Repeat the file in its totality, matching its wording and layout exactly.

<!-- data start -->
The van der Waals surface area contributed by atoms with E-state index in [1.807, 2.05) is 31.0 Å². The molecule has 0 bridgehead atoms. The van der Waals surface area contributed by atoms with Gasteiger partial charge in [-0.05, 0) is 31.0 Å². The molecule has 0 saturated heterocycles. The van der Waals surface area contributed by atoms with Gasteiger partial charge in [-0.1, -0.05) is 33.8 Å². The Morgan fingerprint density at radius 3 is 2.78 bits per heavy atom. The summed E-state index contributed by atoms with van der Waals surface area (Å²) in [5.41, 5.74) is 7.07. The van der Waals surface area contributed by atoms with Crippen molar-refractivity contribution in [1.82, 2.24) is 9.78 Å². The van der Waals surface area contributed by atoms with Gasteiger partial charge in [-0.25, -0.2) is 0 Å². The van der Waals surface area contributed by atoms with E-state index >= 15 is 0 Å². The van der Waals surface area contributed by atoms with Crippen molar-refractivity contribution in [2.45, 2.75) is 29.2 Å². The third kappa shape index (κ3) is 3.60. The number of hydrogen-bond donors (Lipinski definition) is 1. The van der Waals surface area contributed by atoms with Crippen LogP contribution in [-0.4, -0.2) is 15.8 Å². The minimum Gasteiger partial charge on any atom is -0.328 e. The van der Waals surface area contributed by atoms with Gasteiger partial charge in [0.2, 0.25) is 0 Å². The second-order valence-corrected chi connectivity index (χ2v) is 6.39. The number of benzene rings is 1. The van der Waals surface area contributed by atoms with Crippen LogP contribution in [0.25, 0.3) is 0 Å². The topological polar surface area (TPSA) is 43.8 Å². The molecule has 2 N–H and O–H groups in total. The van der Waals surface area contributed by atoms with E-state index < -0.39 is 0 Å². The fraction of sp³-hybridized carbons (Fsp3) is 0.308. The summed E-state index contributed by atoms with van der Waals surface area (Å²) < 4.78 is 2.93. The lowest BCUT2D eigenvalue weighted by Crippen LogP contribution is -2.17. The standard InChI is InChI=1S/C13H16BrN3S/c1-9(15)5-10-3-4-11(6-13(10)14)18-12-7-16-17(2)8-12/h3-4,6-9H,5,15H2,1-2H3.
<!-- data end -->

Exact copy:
The van der Waals surface area contributed by atoms with E-state index in [1.807, 2.05) is 31.0 Å². The molecule has 0 bridgehead atoms. The van der Waals surface area contributed by atoms with Gasteiger partial charge in [-0.05, 0) is 31.0 Å². The molecule has 0 saturated heterocycles. The van der Waals surface area contributed by atoms with Gasteiger partial charge in [-0.1, -0.05) is 33.8 Å². The Morgan fingerprint density at radius 3 is 2.78 bits per heavy atom. The summed E-state index contributed by atoms with van der Waals surface area (Å²) in [5.41, 5.74) is 7.07. The van der Waals surface area contributed by atoms with Crippen molar-refractivity contribution in [1.82, 2.24) is 9.78 Å². The van der Waals surface area contributed by atoms with Gasteiger partial charge in [-0.25, -0.2) is 0 Å². The van der Waals surface area contributed by atoms with E-state index >= 15 is 0 Å². The van der Waals surface area contributed by atoms with Crippen molar-refractivity contribution in [2.45, 2.75) is 29.2 Å². The third kappa shape index (κ3) is 3.60. The number of hydrogen-bond donors (Lipinski definition) is 1. The van der Waals surface area contributed by atoms with Crippen LogP contribution in [-0.4, -0.2) is 15.8 Å². The minimum Gasteiger partial charge on any atom is -0.328 e. The van der Waals surface area contributed by atoms with Gasteiger partial charge in [0.2, 0.25) is 0 Å². The second-order valence-corrected chi connectivity index (χ2v) is 6.39. The number of benzene rings is 1. The van der Waals surface area contributed by atoms with Crippen LogP contribution in [0.25, 0.3) is 0 Å². The topological polar surface area (TPSA) is 43.8 Å². The molecule has 2 N–H and O–H groups in total. The van der Waals surface area contributed by atoms with E-state index < -0.39 is 0 Å². The fraction of sp³-hybridized carbons (Fsp3) is 0.308. The summed E-state index contributed by atoms with van der Waals surface area (Å²) < 4.78 is 2.93. The lowest BCUT2D eigenvalue weighted by Crippen LogP contribution is -2.17. The standard InChI is InChI=1S/C13H16BrN3S/c1-9(15)5-10-3-4-11(6-13(10)14)18-12-7-16-17(2)8-12/h3-4,6-9H,5,15H2,1-2H3.